Column: When capitalism only rewards shareholders, it’s time for reform

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Traders work on the floor of the New York Stock Exchange (NYSE) February 17, 2016. REUTERS/Brendan McDermid - RTX27DT0

Today’s Anglo-American version of capitalism largely ignores the fact that corporations owe their powers to society, their employees, their customers and other stakeholders and not just to shareholders and executives, writes professor Bruce Scott of the Harvard Business School. Photo by Brendan McDermid/Reuters

Editor’s Note: On both sides of the Atlantic, populist resentments are stewing. In the United Kingdom, this was epitomized by the vote for Brexit — the British exit from the European Union. And as the number of people in the middle class falls in the United States, wide discontent with economic prospects grows, as does support for candidates such as Donald Trump and Bernie Sanders. But what is at the root of stagnating incomes and increasing inequality? Harvard Business School professor Bruce Scott thinks economists are missing a key cause: “shareholder capitalism.” Below, he lays out a compelling case for the need to reform shareholder capitalism.

Kristen Doerer, Making Sen$e Editor


Former Treasury Secretary Lawrence Summers recently warned of populist opposition to the international integration of markets in continental Europe, but his notion that globalization has caused the stagnation of incomes and diminution of opportunities for the bulk of the population is only part of the issue. Part of the problem lies within the firms themselves. British firms, like their U.S. counterparts, shifted from stakeholder capitalism to shareholder capitalism back in the 1970s and 1980s.

Shareholder capitalism has become a means of extracting value from companies, not adding value to companies.

Today’s Anglo-American version of capitalism largely ignores the fact that corporations owe their powers to society, their employees, their customers, suppliers, taxpayers and other stakeholders, and not just to shareholders and executives. The shareholder model focuses corporations on maximizing stock price (as opposed to optimizing the value provided to the company’s stakeholders) and pays excessive compensation to top executives. The disparity in incomes between the highest paid executives and the lowest paid employees is grossly excessive.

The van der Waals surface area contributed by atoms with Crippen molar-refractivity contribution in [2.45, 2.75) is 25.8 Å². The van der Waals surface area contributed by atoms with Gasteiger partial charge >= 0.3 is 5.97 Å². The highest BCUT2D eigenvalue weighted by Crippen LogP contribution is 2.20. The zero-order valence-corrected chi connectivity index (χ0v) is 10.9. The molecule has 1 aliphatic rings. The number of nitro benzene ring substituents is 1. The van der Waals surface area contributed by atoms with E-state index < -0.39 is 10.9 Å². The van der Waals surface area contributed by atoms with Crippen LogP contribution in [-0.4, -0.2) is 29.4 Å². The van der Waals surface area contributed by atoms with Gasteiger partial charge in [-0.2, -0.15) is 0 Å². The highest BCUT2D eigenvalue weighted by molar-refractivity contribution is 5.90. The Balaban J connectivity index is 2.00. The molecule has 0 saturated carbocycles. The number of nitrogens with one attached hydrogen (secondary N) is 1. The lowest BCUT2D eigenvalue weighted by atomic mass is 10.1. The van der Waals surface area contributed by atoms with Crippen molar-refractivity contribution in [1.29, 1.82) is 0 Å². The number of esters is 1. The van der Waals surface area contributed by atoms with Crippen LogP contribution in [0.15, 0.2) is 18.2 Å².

According to a Sept. 23, 2014 Harvard Business Review article by Gretchen Gavett, the actual CEO-to-employee compensation ratio in the UK is 84 to 1, and in the U.S., it is 354 to 1, or more than four times greater than in the UK. Thus, the U.S. faces even greater income disparity problems than those facing Britain’s new prime minister, and the resentment in the United States is arguably even stronger.

READ MORE: Average CEO pay was $15.5 million in 2015, down from 2014

Until Prime Minister Theresa May’s proposals to add employee and consumer representation to the board and to limit executive pay and incentive compensation, neither Britain nor the United States government nor either of the leading candidates for the presidency had thus far shown any sign of recognizing the role of stakeholders — as opposed to shareholders — in the way capitalism functions in British or U.S. society.

Shareholder capitalism has become a means of extracting value from companies, not adding value to companies. High rates of executive pay and, even more so, the use of aggressive stock buybacks do not create value for a firm’s stakeholders. Instead, they provide a rationale or intellectual cover to allow a limited number of people to extract value to the disadvantage of everyone else.

Economist William Lazonick has written a prize winning analysis in the September 2014 Harvard Business Review on these circumstances, which he titles “Profits Without Prosperity.” It shows how skillful business leaders can capture the regulatory system as a way to plunder their neighbors while criticizing the misfortunes of “excessive business regulation.”